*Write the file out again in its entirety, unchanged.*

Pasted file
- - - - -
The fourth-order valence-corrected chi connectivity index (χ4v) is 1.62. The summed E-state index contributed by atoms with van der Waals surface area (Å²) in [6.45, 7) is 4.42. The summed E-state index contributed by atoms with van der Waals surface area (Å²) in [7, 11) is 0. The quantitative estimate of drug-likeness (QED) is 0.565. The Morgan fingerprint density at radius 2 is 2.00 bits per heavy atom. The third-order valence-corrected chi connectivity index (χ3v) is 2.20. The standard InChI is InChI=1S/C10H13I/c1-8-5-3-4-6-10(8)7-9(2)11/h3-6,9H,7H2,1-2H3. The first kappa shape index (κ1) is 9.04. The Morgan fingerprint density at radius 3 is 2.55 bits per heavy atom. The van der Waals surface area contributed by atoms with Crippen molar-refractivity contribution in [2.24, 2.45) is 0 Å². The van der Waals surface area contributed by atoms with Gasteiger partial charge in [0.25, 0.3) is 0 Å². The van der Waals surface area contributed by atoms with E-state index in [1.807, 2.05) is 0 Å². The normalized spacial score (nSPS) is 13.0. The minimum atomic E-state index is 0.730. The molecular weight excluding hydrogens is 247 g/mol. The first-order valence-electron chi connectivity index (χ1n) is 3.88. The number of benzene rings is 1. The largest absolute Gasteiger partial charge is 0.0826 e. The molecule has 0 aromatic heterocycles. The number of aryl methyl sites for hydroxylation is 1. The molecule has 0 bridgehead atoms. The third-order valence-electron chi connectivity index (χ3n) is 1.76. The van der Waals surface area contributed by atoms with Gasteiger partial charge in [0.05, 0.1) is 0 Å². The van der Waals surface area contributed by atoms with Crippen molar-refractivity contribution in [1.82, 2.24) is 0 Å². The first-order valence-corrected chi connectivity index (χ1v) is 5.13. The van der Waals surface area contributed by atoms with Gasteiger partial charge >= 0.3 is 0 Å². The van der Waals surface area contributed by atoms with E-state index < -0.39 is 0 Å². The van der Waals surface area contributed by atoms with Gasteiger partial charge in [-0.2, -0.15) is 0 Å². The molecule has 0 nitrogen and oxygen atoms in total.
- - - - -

The fourth-order valence-corrected chi connectivity index (χ4v) is 1.62. The summed E-state index contributed by atoms with van der Waals surface area (Å²) in [6.45, 7) is 4.42. The summed E-state index contributed by atoms with van der Waals surface area (Å²) in [7, 11) is 0. The quantitative estimate of drug-likeness (QED) is 0.565. The Morgan fingerprint density at radius 2 is 2.00 bits per heavy atom. The third-order valence-corrected chi connectivity index (χ3v) is 2.20. The standard InChI is InChI=1S/C10H13I/c1-8-5-3-4-6-10(8)7-9(2)11/h3-6,9H,7H2,1-2H3. The first kappa shape index (κ1) is 9.04. The Morgan fingerprint density at radius 3 is 2.55 bits per heavy atom. The van der Waals surface area contributed by atoms with Crippen molar-refractivity contribution in [2.24, 2.45) is 0 Å². The van der Waals surface area contributed by atoms with Gasteiger partial charge in [0.25, 0.3) is 0 Å². The van der Waals surface area contributed by atoms with E-state index in [1.807, 2.05) is 0 Å². The normalized spacial score (nSPS) is 13.0. The minimum atomic E-state index is 0.730. The molecular weight excluding hydrogens is 247 g/mol. The first-order valence-electron chi connectivity index (χ1n) is 3.88. The number of benzene rings is 1. The largest absolute Gasteiger partial charge is 0.0826 e. The molecule has 0 aromatic heterocycles. The number of aryl methyl sites for hydroxylation is 1. The molecule has 0 bridgehead atoms. The third-order valence-electron chi connectivity index (χ3n) is 1.76. The van der Waals surface area contributed by atoms with Gasteiger partial charge in [0.05, 0.1) is 0 Å². The van der Waals surface area contributed by atoms with Crippen molar-refractivity contribution in [1.82, 2.24) is 0 Å². The first-order valence-corrected chi connectivity index (χ1v) is 5.13. The van der Waals surface area contributed by atoms with Gasteiger partial charge >= 0.3 is 0 Å². The van der Waals surface area contributed by atoms with E-state index < -0.39 is 0 Å². The van der Waals surface area contributed by atoms with Gasteiger partial charge in [-0.2, -0.15) is 0 Å². The molecule has 0 nitrogen and oxygen atoms in total.